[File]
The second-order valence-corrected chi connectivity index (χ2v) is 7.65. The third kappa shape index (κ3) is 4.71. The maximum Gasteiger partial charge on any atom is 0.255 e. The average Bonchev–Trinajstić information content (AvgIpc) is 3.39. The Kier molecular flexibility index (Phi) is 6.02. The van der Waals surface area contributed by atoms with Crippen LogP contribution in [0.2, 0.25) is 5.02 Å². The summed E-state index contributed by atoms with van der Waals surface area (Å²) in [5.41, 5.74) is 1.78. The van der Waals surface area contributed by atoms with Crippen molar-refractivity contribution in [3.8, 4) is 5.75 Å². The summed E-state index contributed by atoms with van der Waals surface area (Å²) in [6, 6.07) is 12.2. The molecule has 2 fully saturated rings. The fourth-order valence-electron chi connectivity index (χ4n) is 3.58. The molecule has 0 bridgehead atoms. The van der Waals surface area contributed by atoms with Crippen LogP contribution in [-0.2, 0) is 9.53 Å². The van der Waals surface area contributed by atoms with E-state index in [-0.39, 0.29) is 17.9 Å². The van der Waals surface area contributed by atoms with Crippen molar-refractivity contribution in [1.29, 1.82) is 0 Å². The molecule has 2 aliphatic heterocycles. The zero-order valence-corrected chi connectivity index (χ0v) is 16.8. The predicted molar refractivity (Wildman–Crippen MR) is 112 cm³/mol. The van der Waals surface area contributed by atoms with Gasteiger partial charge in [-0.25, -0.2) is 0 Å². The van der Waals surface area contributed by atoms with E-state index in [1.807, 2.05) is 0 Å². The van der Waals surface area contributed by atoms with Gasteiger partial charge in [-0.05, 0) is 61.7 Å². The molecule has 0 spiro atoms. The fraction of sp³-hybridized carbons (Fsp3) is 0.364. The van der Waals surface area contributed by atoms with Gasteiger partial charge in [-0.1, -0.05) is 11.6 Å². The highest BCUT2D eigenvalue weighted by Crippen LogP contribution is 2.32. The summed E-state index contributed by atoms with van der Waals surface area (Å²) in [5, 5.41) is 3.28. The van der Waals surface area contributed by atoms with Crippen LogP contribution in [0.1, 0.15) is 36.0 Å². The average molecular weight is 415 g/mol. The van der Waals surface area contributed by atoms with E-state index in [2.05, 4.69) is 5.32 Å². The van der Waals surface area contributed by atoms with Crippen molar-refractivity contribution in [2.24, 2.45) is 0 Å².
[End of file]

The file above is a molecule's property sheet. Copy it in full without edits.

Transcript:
The second-order valence-corrected chi connectivity index (χ2v) is 7.65. The third kappa shape index (κ3) is 4.71. The maximum Gasteiger partial charge on any atom is 0.255 e. The average Bonchev–Trinajstić information content (AvgIpc) is 3.39. The Kier molecular flexibility index (Phi) is 6.02. The van der Waals surface area contributed by atoms with Crippen LogP contribution in [0.2, 0.25) is 5.02 Å². The summed E-state index contributed by atoms with van der Waals surface area (Å²) in [5.41, 5.74) is 1.78. The van der Waals surface area contributed by atoms with Crippen molar-refractivity contribution in [3.8, 4) is 5.75 Å². The summed E-state index contributed by atoms with van der Waals surface area (Å²) in [6, 6.07) is 12.2. The molecule has 2 fully saturated rings. The fourth-order valence-electron chi connectivity index (χ4n) is 3.58. The molecule has 0 bridgehead atoms. The van der Waals surface area contributed by atoms with Crippen LogP contribution in [-0.2, 0) is 9.53 Å². The van der Waals surface area contributed by atoms with E-state index in [-0.39, 0.29) is 17.9 Å². The van der Waals surface area contributed by atoms with Crippen molar-refractivity contribution in [1.29, 1.82) is 0 Å². The molecule has 2 aliphatic heterocycles. The zero-order valence-corrected chi connectivity index (χ0v) is 16.8. The predicted molar refractivity (Wildman–Crippen MR) is 112 cm³/mol. The van der Waals surface area contributed by atoms with Gasteiger partial charge in [-0.25, -0.2) is 0 Å². The van der Waals surface area contributed by atoms with E-state index in [1.807, 2.05) is 0 Å². The van der Waals surface area contributed by atoms with Gasteiger partial charge in [-0.05, 0) is 61.7 Å². The molecule has 0 spiro atoms. The fraction of sp³-hybridized carbons (Fsp3) is 0.364. The van der Waals surface area contributed by atoms with Gasteiger partial charge in [-0.1, -0.05) is 11.6 Å². The highest BCUT2D eigenvalue weighted by Crippen LogP contribution is 2.32. The summed E-state index contributed by atoms with van der Waals surface area (Å²) in [5, 5.41) is 3.28. The van der Waals surface area contributed by atoms with Crippen LogP contribution in [0.1, 0.15) is 36.0 Å². The average molecular weight is 415 g/mol. The van der Waals surface area contributed by atoms with E-state index in [2.05, 4.69) is 5.32 Å². The van der Waals surface area contributed by atoms with Crippen molar-refractivity contribution in [2.24, 2.45) is 0 Å².